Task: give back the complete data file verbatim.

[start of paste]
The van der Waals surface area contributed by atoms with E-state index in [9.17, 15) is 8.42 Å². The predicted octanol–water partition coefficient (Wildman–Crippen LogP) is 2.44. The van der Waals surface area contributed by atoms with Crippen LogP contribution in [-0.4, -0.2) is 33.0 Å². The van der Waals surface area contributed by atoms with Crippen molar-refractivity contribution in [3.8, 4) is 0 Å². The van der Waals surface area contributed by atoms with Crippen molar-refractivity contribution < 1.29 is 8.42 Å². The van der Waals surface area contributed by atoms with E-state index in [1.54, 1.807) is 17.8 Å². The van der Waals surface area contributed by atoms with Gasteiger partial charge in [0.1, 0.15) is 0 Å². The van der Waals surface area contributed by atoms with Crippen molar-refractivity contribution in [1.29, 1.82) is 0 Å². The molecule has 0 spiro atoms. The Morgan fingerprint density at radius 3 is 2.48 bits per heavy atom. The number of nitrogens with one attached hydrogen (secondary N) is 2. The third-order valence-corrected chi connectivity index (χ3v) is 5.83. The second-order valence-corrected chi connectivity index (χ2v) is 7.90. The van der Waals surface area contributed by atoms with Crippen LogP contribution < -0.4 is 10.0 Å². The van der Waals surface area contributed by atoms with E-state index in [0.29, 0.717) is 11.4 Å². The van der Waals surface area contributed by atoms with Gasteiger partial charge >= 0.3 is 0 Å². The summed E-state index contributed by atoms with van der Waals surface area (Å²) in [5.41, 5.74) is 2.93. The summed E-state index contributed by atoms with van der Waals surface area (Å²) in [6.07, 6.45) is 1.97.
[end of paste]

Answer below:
The van der Waals surface area contributed by atoms with E-state index in [9.17, 15) is 8.42 Å². The predicted octanol–water partition coefficient (Wildman–Crippen LogP) is 2.44. The van der Waals surface area contributed by atoms with Crippen LogP contribution in [-0.4, -0.2) is 33.0 Å². The van der Waals surface area contributed by atoms with Crippen molar-refractivity contribution in [3.8, 4) is 0 Å². The van der Waals surface area contributed by atoms with Crippen molar-refractivity contribution < 1.29 is 8.42 Å². The van der Waals surface area contributed by atoms with E-state index in [1.54, 1.807) is 17.8 Å². The van der Waals surface area contributed by atoms with Gasteiger partial charge in [0.1, 0.15) is 0 Å². The van der Waals surface area contributed by atoms with Crippen molar-refractivity contribution in [1.29, 1.82) is 0 Å². The molecule has 0 spiro atoms. The Morgan fingerprint density at radius 3 is 2.48 bits per heavy atom. The number of nitrogens with one attached hydrogen (secondary N) is 2. The third-order valence-corrected chi connectivity index (χ3v) is 5.83. The second-order valence-corrected chi connectivity index (χ2v) is 7.90. The van der Waals surface area contributed by atoms with Crippen LogP contribution < -0.4 is 10.0 Å². The van der Waals surface area contributed by atoms with E-state index in [0.29, 0.717) is 11.4 Å². The van der Waals surface area contributed by atoms with Gasteiger partial charge >= 0.3 is 0 Å². The summed E-state index contributed by atoms with van der Waals surface area (Å²) in [5.41, 5.74) is 2.93. The summed E-state index contributed by atoms with van der Waals surface area (Å²) in [6.07, 6.45) is 1.97.